Wednesday, June 6, 2012

This Must Stop

re-post from Shelly's blog

May God hold you in His arms and give you the eternal comfort you never knew on earth--- Please tell Jordan we love him

In Loving MemoryLynette2000-2012

She never learned to walk. Her days were spent standing looking over the side of a crib. She never learned to talk, but was said to smile and laugh when someone paid attention to her. She never grew beyond the size of an average 3 yr old, even though she was 11. She liked to play with toys, though I wonder how often she was actually given toys in her crib? She spent her entire life never knowing the love of a family. She died alone in a “specialized institution”.

Today, she’ll be taken off the adoption registry in her birth country. She’ll be moved to the “no longer available” section of our files and “died an orphan” is what I will write beside her name so that every time I open that file, I will remember her.

She died alone while the world sends the message every single day that “those kids” aren’t even worthy of life.
She died alone while governments all over the world send the message that “those kids” are too expensive to raise/too expensive to provide government health care for/can’t contribute as “valuable members of society”.
She died alone while school districts all over the world send the message to parents that “those kids” can’t/shouldn’t be educated causing parents to become exhausted in the fight.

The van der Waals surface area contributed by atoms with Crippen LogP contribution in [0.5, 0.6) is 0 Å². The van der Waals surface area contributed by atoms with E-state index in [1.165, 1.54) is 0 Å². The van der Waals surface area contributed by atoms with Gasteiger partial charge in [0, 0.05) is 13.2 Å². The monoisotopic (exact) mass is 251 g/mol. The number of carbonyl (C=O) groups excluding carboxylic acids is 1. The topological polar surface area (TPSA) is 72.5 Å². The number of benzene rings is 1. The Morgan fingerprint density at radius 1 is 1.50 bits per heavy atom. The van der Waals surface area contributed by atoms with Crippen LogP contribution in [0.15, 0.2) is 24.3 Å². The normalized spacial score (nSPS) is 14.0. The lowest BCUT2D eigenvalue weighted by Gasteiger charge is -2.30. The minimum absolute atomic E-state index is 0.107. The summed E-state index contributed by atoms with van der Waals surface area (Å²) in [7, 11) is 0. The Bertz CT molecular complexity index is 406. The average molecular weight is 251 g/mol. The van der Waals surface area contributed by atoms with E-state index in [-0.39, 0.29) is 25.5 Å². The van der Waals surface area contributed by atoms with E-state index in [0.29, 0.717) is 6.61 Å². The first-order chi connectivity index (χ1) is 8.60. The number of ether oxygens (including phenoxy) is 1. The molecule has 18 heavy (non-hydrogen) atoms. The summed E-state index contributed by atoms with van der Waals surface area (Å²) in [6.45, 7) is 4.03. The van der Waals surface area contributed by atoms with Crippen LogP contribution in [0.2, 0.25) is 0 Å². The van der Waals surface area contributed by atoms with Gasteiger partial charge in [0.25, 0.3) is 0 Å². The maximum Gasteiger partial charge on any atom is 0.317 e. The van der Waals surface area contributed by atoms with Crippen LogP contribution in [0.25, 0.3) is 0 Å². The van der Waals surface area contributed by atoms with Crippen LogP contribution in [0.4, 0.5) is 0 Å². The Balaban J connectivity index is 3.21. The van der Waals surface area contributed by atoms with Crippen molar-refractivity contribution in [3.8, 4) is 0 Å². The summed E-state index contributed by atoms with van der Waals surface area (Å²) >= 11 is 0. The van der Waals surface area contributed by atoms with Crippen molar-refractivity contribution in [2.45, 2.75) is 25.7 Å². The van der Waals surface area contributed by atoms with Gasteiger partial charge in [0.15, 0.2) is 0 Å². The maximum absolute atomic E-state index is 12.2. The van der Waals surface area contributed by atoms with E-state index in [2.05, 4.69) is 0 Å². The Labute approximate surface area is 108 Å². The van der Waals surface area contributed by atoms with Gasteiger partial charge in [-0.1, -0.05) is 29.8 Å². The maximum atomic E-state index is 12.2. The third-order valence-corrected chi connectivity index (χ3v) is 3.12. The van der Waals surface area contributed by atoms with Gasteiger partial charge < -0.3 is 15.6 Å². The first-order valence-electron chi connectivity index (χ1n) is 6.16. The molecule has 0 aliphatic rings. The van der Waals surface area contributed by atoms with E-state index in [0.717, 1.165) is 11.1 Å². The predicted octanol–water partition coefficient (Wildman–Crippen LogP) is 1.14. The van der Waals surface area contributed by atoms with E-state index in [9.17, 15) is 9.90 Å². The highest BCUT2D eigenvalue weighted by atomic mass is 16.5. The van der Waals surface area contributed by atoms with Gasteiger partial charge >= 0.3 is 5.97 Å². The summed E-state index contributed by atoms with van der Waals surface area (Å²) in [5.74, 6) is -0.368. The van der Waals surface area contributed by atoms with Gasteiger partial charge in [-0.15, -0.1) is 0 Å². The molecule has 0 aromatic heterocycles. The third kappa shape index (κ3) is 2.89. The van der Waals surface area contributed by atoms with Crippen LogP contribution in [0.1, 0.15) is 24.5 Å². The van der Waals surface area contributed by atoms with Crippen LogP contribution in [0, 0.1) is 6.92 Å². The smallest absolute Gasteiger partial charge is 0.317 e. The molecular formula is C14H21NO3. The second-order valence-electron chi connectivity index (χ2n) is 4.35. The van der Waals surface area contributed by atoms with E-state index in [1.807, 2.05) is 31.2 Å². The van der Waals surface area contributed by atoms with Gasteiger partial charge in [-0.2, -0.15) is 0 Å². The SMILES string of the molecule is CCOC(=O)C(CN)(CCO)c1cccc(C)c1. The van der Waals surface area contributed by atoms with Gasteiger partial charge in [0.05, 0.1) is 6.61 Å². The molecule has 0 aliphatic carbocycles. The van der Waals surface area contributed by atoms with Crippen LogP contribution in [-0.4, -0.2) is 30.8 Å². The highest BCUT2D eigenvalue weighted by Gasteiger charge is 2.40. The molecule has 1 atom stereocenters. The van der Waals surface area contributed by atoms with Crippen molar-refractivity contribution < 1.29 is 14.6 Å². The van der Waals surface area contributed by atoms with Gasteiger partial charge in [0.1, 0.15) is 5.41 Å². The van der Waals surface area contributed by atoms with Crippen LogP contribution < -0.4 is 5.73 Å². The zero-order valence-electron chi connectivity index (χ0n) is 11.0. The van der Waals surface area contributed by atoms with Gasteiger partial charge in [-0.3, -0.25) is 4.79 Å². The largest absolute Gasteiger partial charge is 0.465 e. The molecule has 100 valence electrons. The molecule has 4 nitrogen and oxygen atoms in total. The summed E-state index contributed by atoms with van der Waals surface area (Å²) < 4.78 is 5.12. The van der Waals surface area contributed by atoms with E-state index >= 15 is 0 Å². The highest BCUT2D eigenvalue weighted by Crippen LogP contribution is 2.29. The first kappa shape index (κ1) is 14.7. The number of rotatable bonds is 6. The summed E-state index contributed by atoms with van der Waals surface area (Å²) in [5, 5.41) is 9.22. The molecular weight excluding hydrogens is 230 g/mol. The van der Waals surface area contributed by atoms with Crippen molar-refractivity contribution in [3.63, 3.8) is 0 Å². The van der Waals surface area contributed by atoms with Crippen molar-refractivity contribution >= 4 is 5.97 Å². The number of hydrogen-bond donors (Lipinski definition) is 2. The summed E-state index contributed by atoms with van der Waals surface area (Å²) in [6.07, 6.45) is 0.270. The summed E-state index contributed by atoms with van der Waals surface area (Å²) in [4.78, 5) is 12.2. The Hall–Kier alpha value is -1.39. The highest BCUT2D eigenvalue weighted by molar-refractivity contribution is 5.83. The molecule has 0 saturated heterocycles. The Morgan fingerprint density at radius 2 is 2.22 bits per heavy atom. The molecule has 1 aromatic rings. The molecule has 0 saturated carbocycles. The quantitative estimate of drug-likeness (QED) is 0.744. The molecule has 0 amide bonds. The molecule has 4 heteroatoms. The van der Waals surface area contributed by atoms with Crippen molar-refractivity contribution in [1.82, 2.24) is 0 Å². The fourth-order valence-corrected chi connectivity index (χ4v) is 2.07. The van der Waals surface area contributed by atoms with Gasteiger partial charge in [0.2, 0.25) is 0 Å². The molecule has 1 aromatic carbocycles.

She died alone while “those kids” are born every single day all over the world and parents are told to sign the papers and send them away because they will be a burden.
She died alone because we live in a sin filled world where people would rather believe that life is “all about self” and doing what is easy and comfortable.
She died alone because Christians make excuses for why they “weren’t called for that” or why only “special people” can parent “those kids”.

Her’s was not a happy ending. Her reality is that of THOUSANDS of orphans, who lived and died without anyone ever acknowledging that it didn’t have to be.

Today, I am sad and I am angry.
But, I will remember.

“We learned that orphans are easier to ignore before you know their names. They are easier to ignore before you see their faces. It is easier to pretend they’re not real before you hold them in your arms. But once you do, everything changes.” –David Platt

Her name was Tsveti. 

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